Nine best kept secrets in Leeds even some locals won't know about

It’s difficult to walk around Leeds without stumbling upon a hidden gem that you haven’t spied before.

By Andrew Hutchinson
Saturday, 6th April 2019, 7:35 am
Updated Saturday, 6th April 2019, 7:44 am

Here are some of the city’s best kept and beautiful secrets. READ MORE: The seven lost wonders of Leeds

The sign on the Leeds Liverpool canalIt reads: 'The Remains of a Wooden Icebreaker Lie Submerged' and is found near the Leeds Industrial Museum, Armley Mills.
This memorial was unveiled in November 1905, and originally stood outside Leeds Town Hall. It was moved to Woodhouse Moor in 1937 was designated as a Grade II* listed building in August 1976.

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Adel's York Gate garden packs quite a punch for its one acre proportions. It never fails to intrigue its visitors with its fourteen garden rooms, linked by a series of clever vistas.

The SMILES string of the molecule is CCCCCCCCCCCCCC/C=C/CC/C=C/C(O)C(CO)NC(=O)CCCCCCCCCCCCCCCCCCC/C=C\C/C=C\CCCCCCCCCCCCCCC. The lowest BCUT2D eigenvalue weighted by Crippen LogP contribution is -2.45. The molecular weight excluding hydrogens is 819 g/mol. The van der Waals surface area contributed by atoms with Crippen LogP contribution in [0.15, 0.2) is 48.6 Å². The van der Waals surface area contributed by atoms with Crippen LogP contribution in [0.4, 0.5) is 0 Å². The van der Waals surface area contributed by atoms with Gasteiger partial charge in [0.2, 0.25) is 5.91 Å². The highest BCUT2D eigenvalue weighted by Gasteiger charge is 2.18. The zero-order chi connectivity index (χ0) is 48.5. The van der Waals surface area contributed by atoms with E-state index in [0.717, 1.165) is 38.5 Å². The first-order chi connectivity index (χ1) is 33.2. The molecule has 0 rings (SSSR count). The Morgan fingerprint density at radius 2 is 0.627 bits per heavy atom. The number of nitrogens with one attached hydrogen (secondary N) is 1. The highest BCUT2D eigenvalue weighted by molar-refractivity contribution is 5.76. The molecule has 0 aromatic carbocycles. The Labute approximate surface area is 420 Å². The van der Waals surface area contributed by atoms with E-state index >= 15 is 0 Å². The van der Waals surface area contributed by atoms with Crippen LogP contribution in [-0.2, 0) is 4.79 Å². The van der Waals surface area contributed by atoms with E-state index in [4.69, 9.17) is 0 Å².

St John's is the oldest church in the city centre, being built between 1632 and 1634 and is recorded in the National Heritage List for England as a designated Grade I listed building.
Dating back to 1850, the Lifting Tower acts as a visible reminder of the citys rail heritage. It was one of a pair that stood either side of the old viaduct running into the Leeds Central railway station.
Founded in 1768 it is the oldest surviving subscription library in Britain. Have you stumbled across the entrance on Commercial Street?
Is this the best panoramic view in Yorkshire? This view from Otley Chevin is hard to beat.
Originally opened in 1987, the Japanese Garden is a celebration of traditional oriental gardens, with various features and materials used to represent the mountains, woodland areas, waterfalls, lakes and open grasslands found in Japan. It was restored in 2009 following a 90,000 makeover.
Leeds Town Hall houses a once used police station called the Bridewell. There are many cells underneath the grand building - some are even concealed under the front steps.